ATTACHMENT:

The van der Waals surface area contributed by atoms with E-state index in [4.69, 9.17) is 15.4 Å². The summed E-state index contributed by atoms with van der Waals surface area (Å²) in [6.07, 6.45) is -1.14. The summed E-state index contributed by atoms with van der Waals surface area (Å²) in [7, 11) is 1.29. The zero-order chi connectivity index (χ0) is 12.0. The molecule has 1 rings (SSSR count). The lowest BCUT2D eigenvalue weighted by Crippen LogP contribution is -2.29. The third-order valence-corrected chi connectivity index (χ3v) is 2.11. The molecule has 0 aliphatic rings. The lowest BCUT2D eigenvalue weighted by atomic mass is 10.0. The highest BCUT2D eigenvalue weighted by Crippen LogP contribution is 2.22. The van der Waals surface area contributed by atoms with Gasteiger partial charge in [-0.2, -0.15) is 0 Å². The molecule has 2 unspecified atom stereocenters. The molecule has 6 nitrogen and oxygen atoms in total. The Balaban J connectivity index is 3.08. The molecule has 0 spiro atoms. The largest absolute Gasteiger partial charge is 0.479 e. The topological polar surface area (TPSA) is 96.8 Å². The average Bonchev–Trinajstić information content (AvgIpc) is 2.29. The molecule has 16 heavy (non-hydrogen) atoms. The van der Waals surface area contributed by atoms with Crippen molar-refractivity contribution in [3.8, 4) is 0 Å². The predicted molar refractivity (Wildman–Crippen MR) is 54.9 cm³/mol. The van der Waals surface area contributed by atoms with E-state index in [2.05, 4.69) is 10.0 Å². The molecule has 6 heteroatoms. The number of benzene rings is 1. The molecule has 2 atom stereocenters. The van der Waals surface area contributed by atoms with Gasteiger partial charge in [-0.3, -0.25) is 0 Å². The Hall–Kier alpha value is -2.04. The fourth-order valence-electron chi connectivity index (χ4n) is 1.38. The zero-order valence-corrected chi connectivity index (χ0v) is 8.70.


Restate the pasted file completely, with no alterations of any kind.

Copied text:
The van der Waals surface area contributed by atoms with E-state index in [4.69, 9.17) is 15.4 Å². The summed E-state index contributed by atoms with van der Waals surface area (Å²) in [6.07, 6.45) is -1.14. The summed E-state index contributed by atoms with van der Waals surface area (Å²) in [7, 11) is 1.29. The zero-order chi connectivity index (χ0) is 12.0. The molecule has 1 rings (SSSR count). The lowest BCUT2D eigenvalue weighted by Crippen LogP contribution is -2.29. The third-order valence-corrected chi connectivity index (χ3v) is 2.11. The molecule has 0 aliphatic rings. The lowest BCUT2D eigenvalue weighted by atomic mass is 10.0. The highest BCUT2D eigenvalue weighted by Crippen LogP contribution is 2.22. The van der Waals surface area contributed by atoms with Gasteiger partial charge in [-0.2, -0.15) is 0 Å². The molecule has 2 unspecified atom stereocenters. The molecule has 6 nitrogen and oxygen atoms in total. The Balaban J connectivity index is 3.08. The molecule has 0 spiro atoms. The largest absolute Gasteiger partial charge is 0.479 e. The topological polar surface area (TPSA) is 96.8 Å². The average Bonchev–Trinajstić information content (AvgIpc) is 2.29. The molecule has 16 heavy (non-hydrogen) atoms. The van der Waals surface area contributed by atoms with Crippen molar-refractivity contribution in [3.8, 4) is 0 Å². The predicted molar refractivity (Wildman–Crippen MR) is 54.9 cm³/mol. The van der Waals surface area contributed by atoms with E-state index in [2.05, 4.69) is 10.0 Å². The molecule has 6 heteroatoms. The number of benzene rings is 1. The molecule has 2 atom stereocenters. The van der Waals surface area contributed by atoms with Gasteiger partial charge in [-0.3, -0.25) is 0 Å². The Hall–Kier alpha value is -2.04. The fourth-order valence-electron chi connectivity index (χ4n) is 1.38. The zero-order valence-corrected chi connectivity index (χ0v) is 8.70.